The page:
Ruthie’s Law legal battle on pause due to COVID-19

Apr 2, 2020

The COVID-19 pandemic has put a halt to many court proceedings, including Erie County and nursing homes’ legal feud over Ruthie’s Law.

 

 

Eight local nursing homes filed a lawsuit against Erie County in February, arguing that the county’s nursing home transparency law was preempted by state law and therefore illegal. 

 

However, the county has asked to defer responding to the lawsuit and nursing homes have consented, according to Neil Murray, the nursing homes’ attorney and lead counsel for the New York State Health Facilities Association. 

 

“Right now Ruthie’s Law takes a backseat while everyone deals with more urgent matters,” Murray said in an email to WBFO.

 

County officials have been busy responding to the COVID-19 crisis, as more than 500 people in the county have tested positive and more than 100 are hospitalized. Meanwhile nursing homes have been given a slew of new state regulations, including visitor bans and mandated acceptance of residents who have COVID-19.

 

One of the nursing homes that filed the lawsuit, Elderwood at Amherst, opened a unit for COVID-19 patients this week. 

 

Plus, the COVID-19 pandemic has now suspended most civil matters anyway. New York State Chief Administrative Judge Lawrence Marks made an administrative order March 22 that no new filings can be made in non-essential court matters.

 

Erie County created Ruthie’s Law in 2017 after the beating death of Buffalo nursing home resident Ruth Murray — no relation to attorney Neil Murray. The law mandates nursing homes report injuries and abuse to the county twice a year and share their star ratings with prospective residents and their families.

 

However, nursing homes and their trade group, NYSHFA, have long argued that Ruthie’s Law conflicts with state law and should be voided. Section 2812 of New York Public Health Law says that counties cannot make regulations for nursing homes.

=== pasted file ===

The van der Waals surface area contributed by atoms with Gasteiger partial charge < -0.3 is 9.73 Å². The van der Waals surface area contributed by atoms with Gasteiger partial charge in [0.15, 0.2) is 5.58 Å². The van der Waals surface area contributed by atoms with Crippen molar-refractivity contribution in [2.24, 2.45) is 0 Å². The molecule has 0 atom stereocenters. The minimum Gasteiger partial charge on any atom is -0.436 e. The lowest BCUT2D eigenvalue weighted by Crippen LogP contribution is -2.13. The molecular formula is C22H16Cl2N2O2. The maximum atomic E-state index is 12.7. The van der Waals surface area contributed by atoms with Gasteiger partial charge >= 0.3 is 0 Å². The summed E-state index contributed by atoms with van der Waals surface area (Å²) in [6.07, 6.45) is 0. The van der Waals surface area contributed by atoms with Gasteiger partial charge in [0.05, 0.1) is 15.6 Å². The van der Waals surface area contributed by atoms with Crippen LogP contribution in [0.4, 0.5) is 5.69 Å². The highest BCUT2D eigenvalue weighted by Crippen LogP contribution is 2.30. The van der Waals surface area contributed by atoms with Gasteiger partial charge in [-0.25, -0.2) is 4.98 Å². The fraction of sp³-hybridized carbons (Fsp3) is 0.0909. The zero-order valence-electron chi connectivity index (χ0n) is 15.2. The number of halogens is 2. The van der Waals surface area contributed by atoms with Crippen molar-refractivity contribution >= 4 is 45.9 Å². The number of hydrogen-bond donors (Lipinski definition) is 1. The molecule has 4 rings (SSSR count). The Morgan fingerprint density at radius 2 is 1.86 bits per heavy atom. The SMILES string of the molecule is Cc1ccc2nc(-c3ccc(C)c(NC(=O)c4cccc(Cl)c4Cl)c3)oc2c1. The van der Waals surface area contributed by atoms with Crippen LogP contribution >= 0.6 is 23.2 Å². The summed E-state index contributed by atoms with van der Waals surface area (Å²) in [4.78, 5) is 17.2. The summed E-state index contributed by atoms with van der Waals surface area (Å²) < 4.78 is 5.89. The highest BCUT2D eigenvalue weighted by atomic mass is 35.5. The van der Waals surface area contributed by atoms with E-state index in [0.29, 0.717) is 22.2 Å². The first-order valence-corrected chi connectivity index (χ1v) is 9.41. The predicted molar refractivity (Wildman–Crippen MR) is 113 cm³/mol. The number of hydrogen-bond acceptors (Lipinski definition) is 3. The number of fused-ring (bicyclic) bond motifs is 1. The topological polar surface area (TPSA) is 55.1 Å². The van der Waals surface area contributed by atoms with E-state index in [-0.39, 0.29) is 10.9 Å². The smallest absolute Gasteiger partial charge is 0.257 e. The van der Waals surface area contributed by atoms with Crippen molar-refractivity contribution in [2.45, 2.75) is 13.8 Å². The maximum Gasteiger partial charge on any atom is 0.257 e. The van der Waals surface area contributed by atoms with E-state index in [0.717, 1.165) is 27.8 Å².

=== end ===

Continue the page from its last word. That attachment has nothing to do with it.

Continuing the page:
Nursing homes also argue that Ruthie’s Law is redundant. They already have to report injuries and abuse to the New York State Department of Health, while their star ratings are already publicly available on state and federal websites.

 

County officials seem to have doubts about Ruthie’s Law, too. The county has yet to fine a single nursing home for not complying with Ruthie’s Law, despite at times as many as two-thirds of the county’s 35 nursing homes being out of compliance.

 

Erie County Senior Services Commissioner David Shenk, who Ruthie’s Law gives the power to enact $2,000 civil penalties against nursing homes, admitted before the county Legislature in January he’s unsure he has the legal authority to enforce Ruthie’s Law.

 

WBFO’s report last October about the lack of Ruthie’s Law enforcement caused county legislators to pressure Shenk and Erie County Executive Mark Poloncarz, who originally proposed Ruthie’s Law, to fine nursing homes. 

 

On Feb. 13, Shenk announced he would finally begin fining nursing homes if they didn’t comply by the end of the month. A week later, nursing homes filed their lawsuit in New York State Supreme Court.

 

As part of the agreement to temporarily suspend the lawsuit, the county has also agreed to not fine nursing homes until a judge rules on the legality of Ruthie’s Law, according to Murray.

 

Erie County officials declined comment. A county spokesperson cited a Feb. 26 letter from county Attorney Michael Siragusa to legislators. In the letter, Siragusa said he has advised county officials to not publicly comment on Ruthie’s Law until the lawsuit is resolved.

 

“I hope you understand that this is necessary and prudent in order to adequately defend the County's interests,” Siragusa wrote to legislators. “The County’s position will be laid out in publicly filed court documents through the course of the litigation.”